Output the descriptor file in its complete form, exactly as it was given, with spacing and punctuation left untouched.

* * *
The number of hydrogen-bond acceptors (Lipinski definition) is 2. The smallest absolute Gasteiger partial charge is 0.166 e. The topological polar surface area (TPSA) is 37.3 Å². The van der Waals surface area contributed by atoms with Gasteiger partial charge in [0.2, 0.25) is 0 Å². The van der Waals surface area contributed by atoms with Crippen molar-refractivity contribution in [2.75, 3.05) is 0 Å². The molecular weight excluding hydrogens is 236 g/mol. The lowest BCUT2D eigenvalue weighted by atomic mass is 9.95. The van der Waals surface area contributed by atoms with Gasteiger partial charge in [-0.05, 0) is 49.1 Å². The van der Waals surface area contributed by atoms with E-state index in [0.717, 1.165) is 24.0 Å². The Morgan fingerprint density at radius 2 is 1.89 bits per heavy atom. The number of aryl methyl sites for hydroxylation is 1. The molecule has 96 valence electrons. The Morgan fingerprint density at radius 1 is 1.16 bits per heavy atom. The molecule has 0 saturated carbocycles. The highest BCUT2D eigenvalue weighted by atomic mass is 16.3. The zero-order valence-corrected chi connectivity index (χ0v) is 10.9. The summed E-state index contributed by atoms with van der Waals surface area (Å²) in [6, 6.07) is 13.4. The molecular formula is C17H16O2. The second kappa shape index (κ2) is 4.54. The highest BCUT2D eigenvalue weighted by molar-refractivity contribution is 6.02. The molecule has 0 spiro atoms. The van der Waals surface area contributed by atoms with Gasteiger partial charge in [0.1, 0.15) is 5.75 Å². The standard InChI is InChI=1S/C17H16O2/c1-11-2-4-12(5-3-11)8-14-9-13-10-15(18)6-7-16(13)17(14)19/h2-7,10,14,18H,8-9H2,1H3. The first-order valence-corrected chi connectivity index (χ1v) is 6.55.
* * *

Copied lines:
The number of hydrogen-bond acceptors (Lipinski definition) is 2. The smallest absolute Gasteiger partial charge is 0.166 e. The topological polar surface area (TPSA) is 37.3 Å². The van der Waals surface area contributed by atoms with Gasteiger partial charge in [0.2, 0.25) is 0 Å². The van der Waals surface area contributed by atoms with Crippen molar-refractivity contribution in [2.75, 3.05) is 0 Å². The molecular weight excluding hydrogens is 236 g/mol. The lowest BCUT2D eigenvalue weighted by atomic mass is 9.95. The van der Waals surface area contributed by atoms with Gasteiger partial charge in [-0.05, 0) is 49.1 Å². The van der Waals surface area contributed by atoms with E-state index in [0.717, 1.165) is 24.0 Å². The Morgan fingerprint density at radius 2 is 1.89 bits per heavy atom. The number of aryl methyl sites for hydroxylation is 1. The molecule has 96 valence electrons. The Morgan fingerprint density at radius 1 is 1.16 bits per heavy atom. The molecule has 0 saturated carbocycles. The highest BCUT2D eigenvalue weighted by atomic mass is 16.3. The zero-order valence-corrected chi connectivity index (χ0v) is 10.9. The summed E-state index contributed by atoms with van der Waals surface area (Å²) in [6, 6.07) is 13.4. The molecular formula is C17H16O2. The second kappa shape index (κ2) is 4.54. The highest BCUT2D eigenvalue weighted by molar-refractivity contribution is 6.02. The molecule has 0 spiro atoms. The van der Waals surface area contributed by atoms with Gasteiger partial charge in [0.1, 0.15) is 5.75 Å². The standard InChI is InChI=1S/C17H16O2/c1-11-2-4-12(5-3-11)8-14-9-13-10-15(18)6-7-16(13)17(14)19/h2-7,10,14,18H,8-9H2,1H3. The first-order valence-corrected chi connectivity index (χ1v) is 6.55.